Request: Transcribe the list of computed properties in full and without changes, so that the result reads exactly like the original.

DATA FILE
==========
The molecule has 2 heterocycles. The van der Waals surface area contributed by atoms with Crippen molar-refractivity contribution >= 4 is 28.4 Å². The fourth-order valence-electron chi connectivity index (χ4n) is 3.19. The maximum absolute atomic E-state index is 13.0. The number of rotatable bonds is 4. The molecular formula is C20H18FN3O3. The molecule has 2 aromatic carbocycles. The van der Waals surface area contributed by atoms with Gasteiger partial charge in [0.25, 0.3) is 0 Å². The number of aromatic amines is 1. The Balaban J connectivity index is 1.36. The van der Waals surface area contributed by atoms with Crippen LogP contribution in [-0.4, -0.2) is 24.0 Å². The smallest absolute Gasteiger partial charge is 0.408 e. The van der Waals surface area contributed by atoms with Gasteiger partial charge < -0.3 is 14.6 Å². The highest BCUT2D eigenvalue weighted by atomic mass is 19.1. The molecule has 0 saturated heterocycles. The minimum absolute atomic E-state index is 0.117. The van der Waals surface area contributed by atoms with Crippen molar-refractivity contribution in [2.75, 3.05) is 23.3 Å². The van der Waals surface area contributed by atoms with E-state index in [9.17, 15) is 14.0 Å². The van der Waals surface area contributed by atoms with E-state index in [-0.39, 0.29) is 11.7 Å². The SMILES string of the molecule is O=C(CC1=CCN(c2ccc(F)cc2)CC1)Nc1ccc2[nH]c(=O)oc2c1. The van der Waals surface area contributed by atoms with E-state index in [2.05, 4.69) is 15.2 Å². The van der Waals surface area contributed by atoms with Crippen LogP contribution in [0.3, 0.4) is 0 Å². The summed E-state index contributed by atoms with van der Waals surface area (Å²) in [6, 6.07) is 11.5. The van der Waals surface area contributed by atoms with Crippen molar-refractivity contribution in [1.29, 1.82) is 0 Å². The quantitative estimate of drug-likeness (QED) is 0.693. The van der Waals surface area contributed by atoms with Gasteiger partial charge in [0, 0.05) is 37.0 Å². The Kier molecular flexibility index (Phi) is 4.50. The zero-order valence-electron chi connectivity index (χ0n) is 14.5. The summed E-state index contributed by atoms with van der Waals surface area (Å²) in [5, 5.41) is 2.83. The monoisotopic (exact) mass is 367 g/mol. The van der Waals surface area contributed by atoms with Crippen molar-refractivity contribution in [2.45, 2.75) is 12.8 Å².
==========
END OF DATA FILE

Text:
The molecule has 2 heterocycles. The van der Waals surface area contributed by atoms with Crippen molar-refractivity contribution >= 4 is 28.4 Å². The fourth-order valence-electron chi connectivity index (χ4n) is 3.19. The maximum absolute atomic E-state index is 13.0. The number of rotatable bonds is 4. The molecular formula is C20H18FN3O3. The molecule has 2 aromatic carbocycles. The van der Waals surface area contributed by atoms with Gasteiger partial charge in [0.25, 0.3) is 0 Å². The number of aromatic amines is 1. The Balaban J connectivity index is 1.36. The van der Waals surface area contributed by atoms with Crippen LogP contribution in [-0.4, -0.2) is 24.0 Å². The smallest absolute Gasteiger partial charge is 0.408 e. The van der Waals surface area contributed by atoms with Gasteiger partial charge < -0.3 is 14.6 Å². The highest BCUT2D eigenvalue weighted by atomic mass is 19.1. The molecule has 0 saturated heterocycles. The minimum absolute atomic E-state index is 0.117. The van der Waals surface area contributed by atoms with Crippen molar-refractivity contribution in [2.75, 3.05) is 23.3 Å². The van der Waals surface area contributed by atoms with E-state index in [9.17, 15) is 14.0 Å². The van der Waals surface area contributed by atoms with E-state index in [-0.39, 0.29) is 11.7 Å². The SMILES string of the molecule is O=C(CC1=CCN(c2ccc(F)cc2)CC1)Nc1ccc2[nH]c(=O)oc2c1. The van der Waals surface area contributed by atoms with E-state index in [2.05, 4.69) is 15.2 Å². The van der Waals surface area contributed by atoms with Crippen LogP contribution in [0.3, 0.4) is 0 Å². The summed E-state index contributed by atoms with van der Waals surface area (Å²) in [6, 6.07) is 11.5. The van der Waals surface area contributed by atoms with Crippen molar-refractivity contribution in [1.29, 1.82) is 0 Å². The quantitative estimate of drug-likeness (QED) is 0.693. The van der Waals surface area contributed by atoms with Gasteiger partial charge in [0, 0.05) is 37.0 Å². The Kier molecular flexibility index (Phi) is 4.50. The zero-order valence-electron chi connectivity index (χ0n) is 14.5. The summed E-state index contributed by atoms with van der Waals surface area (Å²) in [5, 5.41) is 2.83. The monoisotopic (exact) mass is 367 g/mol. The van der Waals surface area contributed by atoms with Crippen molar-refractivity contribution in [2.45, 2.75) is 12.8 Å².